Head-to-head: Debt sometimes necessary
3 mins read

Head-to-head: Debt sometimes necessary

Coming from a working-class South Dakota town, I am very money conscious. So, like most people in this country, I find our national debt and growing deficit upsetting.

However, as a college student, I am well aware that sometimes one needs to take on debt as an investment on the future. So, looking at the upcoming budget, I want to concentrate on whether or not the things we are taking on debt for are worthy causes.

One of the biggest budgetary concerns I need to address right away is the tax cuts passed by the GOP.  According to the Center for Budget and Policy Priorities, “The final tax bill… provides by far the largest benefits to high-income people, and many middle- and lower-income households would end up worse off.”

A national survey of 38 economists conducted by the University of Chicago’s Initiative on Global Markets yielded a unanimous prediction that the tax cuts would increase our total debt over the next decade. Data from the Congressional Budget Office predicts these tax cuts will raise the federal deficit by “$194 billion over the 2018-2027 period” thereby increasing the debt by $1.7 trillion.

Tax cuts were at the same time that Congress allowed the historically bipartisan Children’s Health Insurance Program (CHIP) to lapse out of funding. The Kaiser Family Foundation estimates that the total cost of this program between states and the federal government was around $15 billion dollars in Fiscal Year 2016.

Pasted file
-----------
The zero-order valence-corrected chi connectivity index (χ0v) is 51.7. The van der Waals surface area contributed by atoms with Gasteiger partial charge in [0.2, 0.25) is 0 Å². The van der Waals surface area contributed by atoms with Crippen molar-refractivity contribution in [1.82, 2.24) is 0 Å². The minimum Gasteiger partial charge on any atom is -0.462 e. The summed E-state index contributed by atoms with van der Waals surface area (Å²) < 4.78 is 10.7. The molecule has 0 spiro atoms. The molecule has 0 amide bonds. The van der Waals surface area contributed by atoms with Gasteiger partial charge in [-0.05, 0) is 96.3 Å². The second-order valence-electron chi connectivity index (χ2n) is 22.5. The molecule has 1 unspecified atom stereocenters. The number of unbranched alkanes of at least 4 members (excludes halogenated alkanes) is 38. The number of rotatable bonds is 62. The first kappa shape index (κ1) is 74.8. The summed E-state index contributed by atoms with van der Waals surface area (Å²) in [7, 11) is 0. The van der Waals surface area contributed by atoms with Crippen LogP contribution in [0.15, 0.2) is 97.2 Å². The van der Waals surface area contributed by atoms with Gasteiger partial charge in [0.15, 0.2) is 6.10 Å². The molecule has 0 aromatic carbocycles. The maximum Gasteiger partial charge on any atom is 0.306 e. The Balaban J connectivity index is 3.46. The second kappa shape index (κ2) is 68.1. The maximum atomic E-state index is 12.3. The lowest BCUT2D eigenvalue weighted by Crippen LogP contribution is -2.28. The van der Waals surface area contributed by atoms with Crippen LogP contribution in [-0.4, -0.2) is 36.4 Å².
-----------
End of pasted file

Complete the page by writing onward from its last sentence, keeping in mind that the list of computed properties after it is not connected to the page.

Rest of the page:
To sum that up: the Republican Party, in control of both houses of Congress and the White House, prioritized giving more money to the rich with no reason but ideology to expect economic benefit. At the same time, the GOP allowed a relatively inexpensive program providing poor children with health insurance to go unfunded. Maybe I’m just too liberal, but that seems deeply flawed to me.

Looking to the budget plan recently proposed by the Trump administration, the real headline-grabbing item is the president’s promised $1.5 trillion-dollar infrastructure plan. I would love to see new infrastructure spending, but calling it a $1.5 trillion-dollar plan is almost outright deceptive.

Yes, the plan is to have that amount spent overall, but Forbes reports that just over 13 percent of this is in the actual budget. The rest is supposed to come from private-sector investment and state spending, but there isn’t any detail about how this will come about.

NPR reports that the same budget cuts funding to the State Department and the Environmental Protection Agency by 26 percent and 34 percent, respectively.

The federal government is too big for me to do a point-by-point analysis of every cut and increase in the budget. However, a budget is a statement of priorities as much as anything else. The priorities that have been shown both by the Trump administration budget, as well as individual decisions related to revenue and spending, reflect troubling goals. Taking on debt is not inherently bad, but the current expansion of the deficit is for all the wrong reasons.